Andrea gets the water purifying device from a company called SolWa that uses recycled materials to create a water purifying machines by utilizing solar power. The machine costs between 300 and 1,000 Euros and can create 10 liters or 2.5 gallons of clean water per cycle. In February 2016 Andrea and his team will be making their first delivery of a water purifier in Guinea-Bissau, which is one of the poorest 20 countries in the world and suffers greatly from poor water conditions. Elliot For Water is working closely with a London based organization called Well Found to identify the location in Guinea with the greatest need.
When starting a business, one of the greatest things that you'll need to do is create strategic partnerships. It's important to understand what part of the process you're best at and what helps save you money and time. More often than not companies are really good at the sales process or the manufacturing process. In Andrea's case, his team is really good at the sales process by driving traffic to the site versus another search engine. He reached out to do business with SolWa because it was cheaper and a better business move to buy the device from them, rather than creating it on his own. When creating technology, research and development can be so expensive that many companies run out of money during this process. So, more often than not it's more beneficial to find a company to partner with, at least in the beginning, that has a similar technology that allows you to do business. Andrea chose SolWa due to their great reputation, rewards for their technology and recognition by the United Nations. They are located 3 hours from where Andrea was living in Italy. He contacted them, because they had a similar mission SolWa was excited to meet and discuss Elliot For Water. A week later they met in Venice, Italy to develop a contract.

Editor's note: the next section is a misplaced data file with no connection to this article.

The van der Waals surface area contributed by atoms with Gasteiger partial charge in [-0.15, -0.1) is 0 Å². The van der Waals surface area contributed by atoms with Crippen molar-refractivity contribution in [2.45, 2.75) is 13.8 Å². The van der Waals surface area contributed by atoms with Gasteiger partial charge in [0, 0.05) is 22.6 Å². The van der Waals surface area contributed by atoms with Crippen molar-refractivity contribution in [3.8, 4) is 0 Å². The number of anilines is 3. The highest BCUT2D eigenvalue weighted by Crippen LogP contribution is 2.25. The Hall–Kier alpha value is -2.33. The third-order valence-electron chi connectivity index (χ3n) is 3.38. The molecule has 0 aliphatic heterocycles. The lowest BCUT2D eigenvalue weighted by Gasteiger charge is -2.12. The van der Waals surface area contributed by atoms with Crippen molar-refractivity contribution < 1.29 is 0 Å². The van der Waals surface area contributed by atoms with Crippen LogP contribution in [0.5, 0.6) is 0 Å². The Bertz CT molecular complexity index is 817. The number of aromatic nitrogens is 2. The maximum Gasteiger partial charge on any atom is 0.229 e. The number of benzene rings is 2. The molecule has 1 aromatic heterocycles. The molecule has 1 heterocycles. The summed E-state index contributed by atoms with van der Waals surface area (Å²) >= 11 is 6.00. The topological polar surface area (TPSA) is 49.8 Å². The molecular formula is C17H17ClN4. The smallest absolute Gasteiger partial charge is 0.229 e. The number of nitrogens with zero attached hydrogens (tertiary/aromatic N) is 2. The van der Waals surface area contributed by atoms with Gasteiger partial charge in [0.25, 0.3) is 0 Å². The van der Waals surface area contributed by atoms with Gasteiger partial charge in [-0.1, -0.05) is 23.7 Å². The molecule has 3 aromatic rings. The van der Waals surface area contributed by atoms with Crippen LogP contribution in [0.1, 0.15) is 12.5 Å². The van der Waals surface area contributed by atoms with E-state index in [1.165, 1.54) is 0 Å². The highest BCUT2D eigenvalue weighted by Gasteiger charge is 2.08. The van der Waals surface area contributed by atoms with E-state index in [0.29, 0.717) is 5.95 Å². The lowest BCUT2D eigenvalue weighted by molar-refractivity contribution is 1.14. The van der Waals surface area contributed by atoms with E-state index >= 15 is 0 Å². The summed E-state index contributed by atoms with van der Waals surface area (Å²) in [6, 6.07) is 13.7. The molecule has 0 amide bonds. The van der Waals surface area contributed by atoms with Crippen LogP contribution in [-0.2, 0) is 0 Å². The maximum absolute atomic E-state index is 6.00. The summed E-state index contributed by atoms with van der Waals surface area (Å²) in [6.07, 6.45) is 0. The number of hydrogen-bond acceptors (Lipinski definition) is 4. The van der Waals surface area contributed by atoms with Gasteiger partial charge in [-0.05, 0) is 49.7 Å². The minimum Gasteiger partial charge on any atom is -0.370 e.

We are aware by now that sustainability is important in any business model. In order to gauge his company's sustainability, Elliot For Water needs to achieve 30,000 daily searches in order to fund a trip. A trip equates to the distribution of between 10 to 15 water purifying machines. Andrea envisions his company being a globally recognized brand as a socially conscious search engine alternative to engines like Google and Bing. He has no limits set for the level of impact that he wants to create, just that he wants to create the greatest impact possible. Andrea's team of five is 100% bootstrapped (self-funded) due to his unique revenue model of using 60% of money earned to fund the company's mission. He considered taking a loan in the beginning, but quickly realized that mathematically is wouldn't be feasible. If he had taken a loan, he would only retain 10% of the profits versus the current 30%.
One of the most difficult things that Andrea had to learn to make this venture viable and successful was managing all of the moving parts. Keeping your designer, developer, timelines all in sync while staying on top of the business development can require some finesse.
What is some advice that Andrea has for those who are starting a business?
"Do it and believe in what you are doing. Do it if you are really interested in creating these type of things, because it's not that easy. If you do it just for fun or just because you think it will give you money. Then it will be more difficult than you think. I think that you have to be passionate, you have to love what you are doing. It can change you, I would advise people to do it, we need more people trying to follow what they want to do. Even if they fail or something, at least they're still doing what they love to do. Having a job should not be your mission in life. Do it! This is my advice. Do-it."
We all have at least a slight desire to help make the world a better place. Most of us use Google searches multiple times a day, why not utilize google searches in a way that can not only positively impact the environment but also your fellow humans. The best part, it would literally cost you nothing. Check out the video to the left and Elliotforwater.com to learn more about how your online searches can help make the world a better place for everyone.